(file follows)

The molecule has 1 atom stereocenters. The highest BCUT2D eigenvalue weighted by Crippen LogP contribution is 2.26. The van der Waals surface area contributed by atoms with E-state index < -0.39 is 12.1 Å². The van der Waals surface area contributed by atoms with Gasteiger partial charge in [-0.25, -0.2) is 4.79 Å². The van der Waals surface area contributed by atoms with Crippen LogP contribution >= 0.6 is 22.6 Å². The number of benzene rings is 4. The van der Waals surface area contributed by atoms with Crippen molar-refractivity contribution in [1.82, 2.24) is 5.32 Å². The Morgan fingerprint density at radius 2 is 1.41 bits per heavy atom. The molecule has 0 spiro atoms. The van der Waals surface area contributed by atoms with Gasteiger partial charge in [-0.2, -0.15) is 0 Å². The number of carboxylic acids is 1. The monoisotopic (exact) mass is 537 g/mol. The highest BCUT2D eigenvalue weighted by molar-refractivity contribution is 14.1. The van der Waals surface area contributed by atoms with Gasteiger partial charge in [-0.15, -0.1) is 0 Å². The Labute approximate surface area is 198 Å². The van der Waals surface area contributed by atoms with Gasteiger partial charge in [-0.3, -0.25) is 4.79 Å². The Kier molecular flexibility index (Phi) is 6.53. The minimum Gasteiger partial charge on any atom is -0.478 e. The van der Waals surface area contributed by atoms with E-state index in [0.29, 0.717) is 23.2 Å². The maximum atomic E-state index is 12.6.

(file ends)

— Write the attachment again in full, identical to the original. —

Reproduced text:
The molecule has 1 atom stereocenters. The highest BCUT2D eigenvalue weighted by Crippen LogP contribution is 2.26. The van der Waals surface area contributed by atoms with E-state index < -0.39 is 12.1 Å². The van der Waals surface area contributed by atoms with Gasteiger partial charge in [-0.25, -0.2) is 4.79 Å². The van der Waals surface area contributed by atoms with Crippen LogP contribution >= 0.6 is 22.6 Å². The number of benzene rings is 4. The van der Waals surface area contributed by atoms with Crippen molar-refractivity contribution in [1.82, 2.24) is 5.32 Å². The Morgan fingerprint density at radius 2 is 1.41 bits per heavy atom. The molecule has 0 spiro atoms. The van der Waals surface area contributed by atoms with Gasteiger partial charge in [-0.2, -0.15) is 0 Å². The number of carboxylic acids is 1. The monoisotopic (exact) mass is 537 g/mol. The highest BCUT2D eigenvalue weighted by molar-refractivity contribution is 14.1. The van der Waals surface area contributed by atoms with Gasteiger partial charge in [-0.15, -0.1) is 0 Å². The Labute approximate surface area is 198 Å². The van der Waals surface area contributed by atoms with Gasteiger partial charge in [-0.3, -0.25) is 4.79 Å². The Kier molecular flexibility index (Phi) is 6.53. The minimum Gasteiger partial charge on any atom is -0.478 e. The van der Waals surface area contributed by atoms with E-state index in [0.29, 0.717) is 23.2 Å². The maximum atomic E-state index is 12.6.